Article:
As a branding strategist, I’m trained to analyze everything – images, words, the obvious, the subliminal. I love watching commercials and wondering who on Earth wrote that creative brief? Sometimes I’m awed and inspired by the courage of companies who transcend the status quo – think #turnthefaucetoff, or JCPenny being the first major brand to show a gay couple in their ads; other times, and this is most of the time, I’m deeply disappointed by the lack of thinking that most marketers practice. Think pharma ads with their cheesy grins and perfect lifestyles. Everything pink and blue, salt-and-pepper hair and catalogue-staged homes. It’s not that depicting perfect lifestyles is a bad thing – it’s just not really…REAL. It’s totally fake, and as a society we have been conditioned to prefer fake and “ideal” over raw and truthful. Dare I say, inspiring. Imagine something with me: Imagine if more marketing effort were put into coming up with thought-provoking commercials vs. “creative” ways to force people to watch another car careening through a rain-kissed road with a young attractive couple occupying the front seats… Ok, so I’m writing about this because I was recently inspired by the amazing work of Kate T. Parker, a photographer who has developed a photo essay depicting strength (vs beauty) as a way to capture the essence of a woman. It’s not the most radical idea out there, and if you Google “strong is the new beautiful,” you’ll find that a lot of people have developed some really smart mini campaigns around the idea.
So why am I inspired by this now? Well, timing I guess. As the mother of three girls (5, 5, and 5 months), and a women in an all-girl household (save for the dog, Fergus), I’m acutely aware of the messages that women internalize about their identities – it happens slowly, and if you have kids, you can literally watch as one message is internalized and solidified in their psyche. They are forming their identities using whatever they can grasp from their surroundings, and they are acutely aware of unspoken expectations about what it means to be a girl. Everything from being expected to have long hair, to feeling sad if they’re not told that they look “cute” (something that everyone in their lives has conditioned them to expect- or else). Now, my wife and I have made efforts to include trucks and swords as much as ponies and tiaras in their play room, and we regularly talk about how some families have a mom and a dad, some have two moms, some have two dads, some have only grandparents, one parent, etc.; but it’s only a matter of time before they start listening more to what society has to say about what’s acceptable than what their boring old mothers are saying 🙂 . And this is where my profession as a marketer and my responsibility as a mother intersect, and why the light in my heart brightens when I come across a campaign as artfully and skillfully executed as Kate T. Parker’s. And still, there’s a lot of work to be done here…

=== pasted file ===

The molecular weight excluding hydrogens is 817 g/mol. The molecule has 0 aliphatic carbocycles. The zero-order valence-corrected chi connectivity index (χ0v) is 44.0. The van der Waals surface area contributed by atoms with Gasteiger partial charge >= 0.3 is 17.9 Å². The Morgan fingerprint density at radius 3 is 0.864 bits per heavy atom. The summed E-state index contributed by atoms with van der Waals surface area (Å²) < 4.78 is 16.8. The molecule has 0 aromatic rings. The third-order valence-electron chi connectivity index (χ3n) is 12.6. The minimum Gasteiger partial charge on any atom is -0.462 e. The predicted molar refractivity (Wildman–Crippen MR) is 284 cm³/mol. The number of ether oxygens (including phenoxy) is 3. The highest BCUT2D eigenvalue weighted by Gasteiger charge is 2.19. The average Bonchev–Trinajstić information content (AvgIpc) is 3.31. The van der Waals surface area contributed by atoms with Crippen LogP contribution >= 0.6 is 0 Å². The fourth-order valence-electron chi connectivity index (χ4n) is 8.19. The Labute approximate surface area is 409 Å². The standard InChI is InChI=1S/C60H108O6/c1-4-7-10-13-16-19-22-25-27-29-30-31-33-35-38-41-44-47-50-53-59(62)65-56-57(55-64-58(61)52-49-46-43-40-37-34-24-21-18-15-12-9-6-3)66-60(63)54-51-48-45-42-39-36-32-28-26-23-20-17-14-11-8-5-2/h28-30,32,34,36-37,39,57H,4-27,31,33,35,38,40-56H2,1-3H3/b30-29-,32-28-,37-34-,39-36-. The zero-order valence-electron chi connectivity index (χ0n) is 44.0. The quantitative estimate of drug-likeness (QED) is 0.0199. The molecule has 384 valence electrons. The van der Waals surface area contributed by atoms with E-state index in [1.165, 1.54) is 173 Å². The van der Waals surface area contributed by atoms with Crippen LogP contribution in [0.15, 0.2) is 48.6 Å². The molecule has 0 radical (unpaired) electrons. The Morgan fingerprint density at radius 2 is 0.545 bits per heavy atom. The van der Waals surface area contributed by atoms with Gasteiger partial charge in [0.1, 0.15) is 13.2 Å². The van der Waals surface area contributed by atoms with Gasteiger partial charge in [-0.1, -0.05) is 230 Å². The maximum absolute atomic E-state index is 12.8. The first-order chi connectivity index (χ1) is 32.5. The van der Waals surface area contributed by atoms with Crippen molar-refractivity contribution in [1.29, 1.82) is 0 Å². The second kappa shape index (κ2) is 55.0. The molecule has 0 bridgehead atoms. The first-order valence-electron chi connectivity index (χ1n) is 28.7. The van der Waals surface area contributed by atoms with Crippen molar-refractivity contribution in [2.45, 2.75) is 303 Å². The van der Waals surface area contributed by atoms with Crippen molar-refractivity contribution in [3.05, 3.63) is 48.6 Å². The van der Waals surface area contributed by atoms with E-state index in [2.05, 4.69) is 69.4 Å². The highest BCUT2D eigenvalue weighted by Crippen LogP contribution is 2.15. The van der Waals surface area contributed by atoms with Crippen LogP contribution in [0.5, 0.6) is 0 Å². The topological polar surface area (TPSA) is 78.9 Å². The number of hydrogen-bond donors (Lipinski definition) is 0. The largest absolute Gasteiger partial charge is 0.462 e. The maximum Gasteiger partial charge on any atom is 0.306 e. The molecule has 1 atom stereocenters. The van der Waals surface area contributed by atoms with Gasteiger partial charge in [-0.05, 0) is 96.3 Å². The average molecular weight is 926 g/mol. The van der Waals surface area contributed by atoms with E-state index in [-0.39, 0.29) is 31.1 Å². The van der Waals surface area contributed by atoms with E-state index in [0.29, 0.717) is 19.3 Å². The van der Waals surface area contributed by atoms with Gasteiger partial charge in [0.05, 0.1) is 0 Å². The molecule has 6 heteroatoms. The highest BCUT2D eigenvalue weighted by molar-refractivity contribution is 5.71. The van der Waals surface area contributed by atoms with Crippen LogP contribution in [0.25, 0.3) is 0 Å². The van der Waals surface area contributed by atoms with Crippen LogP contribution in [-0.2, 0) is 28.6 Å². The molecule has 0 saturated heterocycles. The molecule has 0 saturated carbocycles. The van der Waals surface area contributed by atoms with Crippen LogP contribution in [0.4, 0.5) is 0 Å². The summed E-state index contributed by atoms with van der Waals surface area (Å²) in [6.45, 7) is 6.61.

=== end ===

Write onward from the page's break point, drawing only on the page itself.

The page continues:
Shifting the acceptable nature of a girl from beautiful to strong is scraping the surface of a much broader conversation that we need to be having publicly. Where we are now is at the beginning of awareness. We are saying that it’s ok to question ourselves and our habits of thought. For instance, what images come to mind when we think strong? Is it a male figure? What is that? Because it’s what we’ve ALL been fed time and again by mass media. And it’s not just the male vs female depiction of strength that needs to be considered. It’s the underlying meaning of strength. Right? Because perhaps strong means that you can still be gentle and vulnerable. Strong can be black and blue as much as it can be pink and purple, and get this – boys can wear pink! I love that we’re seeing a shift in the way girls are depicted, and I think the next step is to start shifting the way boys are depicted. What fun it would be to see a little boy staying home to play princess with his dad while a little girl accompanies her mother to the hardware store. How difficult would it be to produce that? Not very! This isn’t just fun – it’s real.
As I step down from my soap box, let me end by saying that subtle changes to the imagery that we use in our advertisements WILL be noticed, and will make a difference for that little boy or little girl who is questioning who they are and what they want to be. It may seem like such an insignificant shift to make, but I believe that if we reconsider and challenge the old definitions of strength and beauty, we can create a future of men and women who are secure and smart, unburdened by unrealistic expectations of who they ought to be (or not be). If we can break these chains, we might just have a chance at a more inclusive and peaceful society for generations to come.
Here’s to being strong AND beautiful – and Inclusive!